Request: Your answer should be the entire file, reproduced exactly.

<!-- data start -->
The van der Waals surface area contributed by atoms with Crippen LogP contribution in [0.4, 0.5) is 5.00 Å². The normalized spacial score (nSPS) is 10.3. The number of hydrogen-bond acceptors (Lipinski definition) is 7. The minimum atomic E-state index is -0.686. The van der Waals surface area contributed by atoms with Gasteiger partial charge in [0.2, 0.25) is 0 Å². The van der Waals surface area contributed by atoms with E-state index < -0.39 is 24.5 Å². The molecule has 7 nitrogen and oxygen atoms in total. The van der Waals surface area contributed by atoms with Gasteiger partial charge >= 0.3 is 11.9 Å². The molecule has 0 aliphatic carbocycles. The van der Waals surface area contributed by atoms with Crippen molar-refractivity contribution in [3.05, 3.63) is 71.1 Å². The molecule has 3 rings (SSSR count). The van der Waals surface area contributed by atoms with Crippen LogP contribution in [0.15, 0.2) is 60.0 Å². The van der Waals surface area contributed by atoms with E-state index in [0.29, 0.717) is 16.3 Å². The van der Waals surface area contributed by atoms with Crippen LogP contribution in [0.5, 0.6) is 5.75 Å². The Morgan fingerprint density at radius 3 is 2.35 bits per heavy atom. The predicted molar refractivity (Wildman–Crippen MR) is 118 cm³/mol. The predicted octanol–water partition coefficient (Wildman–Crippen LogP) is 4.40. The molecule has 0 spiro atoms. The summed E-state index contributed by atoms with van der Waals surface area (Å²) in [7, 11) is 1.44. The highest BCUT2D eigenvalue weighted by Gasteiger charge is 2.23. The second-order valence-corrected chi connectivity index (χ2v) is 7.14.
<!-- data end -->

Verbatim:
The van der Waals surface area contributed by atoms with Crippen LogP contribution in [0.4, 0.5) is 5.00 Å². The normalized spacial score (nSPS) is 10.3. The number of hydrogen-bond acceptors (Lipinski definition) is 7. The minimum atomic E-state index is -0.686. The van der Waals surface area contributed by atoms with Gasteiger partial charge in [0.2, 0.25) is 0 Å². The van der Waals surface area contributed by atoms with E-state index < -0.39 is 24.5 Å². The molecule has 7 nitrogen and oxygen atoms in total. The van der Waals surface area contributed by atoms with Gasteiger partial charge >= 0.3 is 11.9 Å². The molecule has 0 aliphatic carbocycles. The van der Waals surface area contributed by atoms with Crippen molar-refractivity contribution in [3.05, 3.63) is 71.1 Å². The molecule has 3 rings (SSSR count). The van der Waals surface area contributed by atoms with Crippen LogP contribution in [0.15, 0.2) is 60.0 Å². The van der Waals surface area contributed by atoms with E-state index in [0.29, 0.717) is 16.3 Å². The van der Waals surface area contributed by atoms with Crippen LogP contribution in [0.5, 0.6) is 5.75 Å². The Morgan fingerprint density at radius 3 is 2.35 bits per heavy atom. The predicted molar refractivity (Wildman–Crippen MR) is 118 cm³/mol. The predicted octanol–water partition coefficient (Wildman–Crippen LogP) is 4.40. The molecule has 0 spiro atoms. The summed E-state index contributed by atoms with van der Waals surface area (Å²) in [7, 11) is 1.44. The highest BCUT2D eigenvalue weighted by Gasteiger charge is 2.23. The second-order valence-corrected chi connectivity index (χ2v) is 7.14.